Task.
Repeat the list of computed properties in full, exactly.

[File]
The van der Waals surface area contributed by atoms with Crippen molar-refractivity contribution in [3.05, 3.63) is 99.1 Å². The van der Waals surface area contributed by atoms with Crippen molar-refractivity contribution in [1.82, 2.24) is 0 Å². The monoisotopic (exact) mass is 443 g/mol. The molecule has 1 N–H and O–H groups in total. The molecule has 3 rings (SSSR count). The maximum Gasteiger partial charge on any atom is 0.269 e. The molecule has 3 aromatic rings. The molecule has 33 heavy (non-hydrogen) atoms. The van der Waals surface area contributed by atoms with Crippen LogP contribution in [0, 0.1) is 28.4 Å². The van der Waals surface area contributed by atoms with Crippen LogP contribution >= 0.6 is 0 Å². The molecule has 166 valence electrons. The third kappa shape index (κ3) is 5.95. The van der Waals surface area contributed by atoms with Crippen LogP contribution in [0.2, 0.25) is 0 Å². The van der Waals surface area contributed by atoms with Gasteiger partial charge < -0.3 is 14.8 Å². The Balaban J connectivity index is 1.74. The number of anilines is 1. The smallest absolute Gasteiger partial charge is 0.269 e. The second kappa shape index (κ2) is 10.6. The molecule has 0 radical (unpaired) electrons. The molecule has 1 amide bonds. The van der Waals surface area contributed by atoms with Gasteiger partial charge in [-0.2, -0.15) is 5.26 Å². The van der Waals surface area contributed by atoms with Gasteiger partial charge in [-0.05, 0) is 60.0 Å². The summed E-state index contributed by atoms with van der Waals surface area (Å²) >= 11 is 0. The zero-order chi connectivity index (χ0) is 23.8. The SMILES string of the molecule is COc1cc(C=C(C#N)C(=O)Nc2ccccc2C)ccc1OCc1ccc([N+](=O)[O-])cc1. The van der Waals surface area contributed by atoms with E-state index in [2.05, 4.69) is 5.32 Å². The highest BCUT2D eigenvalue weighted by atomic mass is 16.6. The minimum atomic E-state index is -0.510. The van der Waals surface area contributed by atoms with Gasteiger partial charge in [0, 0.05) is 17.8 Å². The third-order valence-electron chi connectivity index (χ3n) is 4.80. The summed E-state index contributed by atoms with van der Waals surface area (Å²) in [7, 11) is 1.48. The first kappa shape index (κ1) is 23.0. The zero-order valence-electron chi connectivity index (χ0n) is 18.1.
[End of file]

The van der Waals surface area contributed by atoms with Crippen molar-refractivity contribution in [3.05, 3.63) is 99.1 Å². The van der Waals surface area contributed by atoms with Crippen molar-refractivity contribution in [1.82, 2.24) is 0 Å². The monoisotopic (exact) mass is 443 g/mol. The molecule has 1 N–H and O–H groups in total. The molecule has 3 rings (SSSR count). The maximum Gasteiger partial charge on any atom is 0.269 e. The molecule has 3 aromatic rings. The molecule has 33 heavy (non-hydrogen) atoms. The van der Waals surface area contributed by atoms with Crippen LogP contribution in [0, 0.1) is 28.4 Å². The van der Waals surface area contributed by atoms with Crippen LogP contribution >= 0.6 is 0 Å². The molecule has 166 valence electrons. The third kappa shape index (κ3) is 5.95. The van der Waals surface area contributed by atoms with Crippen LogP contribution in [0.2, 0.25) is 0 Å². The van der Waals surface area contributed by atoms with Gasteiger partial charge < -0.3 is 14.8 Å². The Balaban J connectivity index is 1.74. The number of anilines is 1. The smallest absolute Gasteiger partial charge is 0.269 e. The second kappa shape index (κ2) is 10.6. The molecule has 0 radical (unpaired) electrons. The molecule has 1 amide bonds. The van der Waals surface area contributed by atoms with Gasteiger partial charge in [-0.2, -0.15) is 5.26 Å². The van der Waals surface area contributed by atoms with Gasteiger partial charge in [-0.05, 0) is 60.0 Å². The summed E-state index contributed by atoms with van der Waals surface area (Å²) >= 11 is 0. The zero-order chi connectivity index (χ0) is 23.8. The SMILES string of the molecule is COc1cc(C=C(C#N)C(=O)Nc2ccccc2C)ccc1OCc1ccc([N+](=O)[O-])cc1. The van der Waals surface area contributed by atoms with E-state index in [2.05, 4.69) is 5.32 Å². The highest BCUT2D eigenvalue weighted by atomic mass is 16.6. The minimum atomic E-state index is -0.510. The van der Waals surface area contributed by atoms with Gasteiger partial charge in [0, 0.05) is 17.8 Å². The third-order valence-electron chi connectivity index (χ3n) is 4.80. The summed E-state index contributed by atoms with van der Waals surface area (Å²) in [7, 11) is 1.48. The first kappa shape index (κ1) is 23.0. The zero-order valence-electron chi connectivity index (χ0n) is 18.1.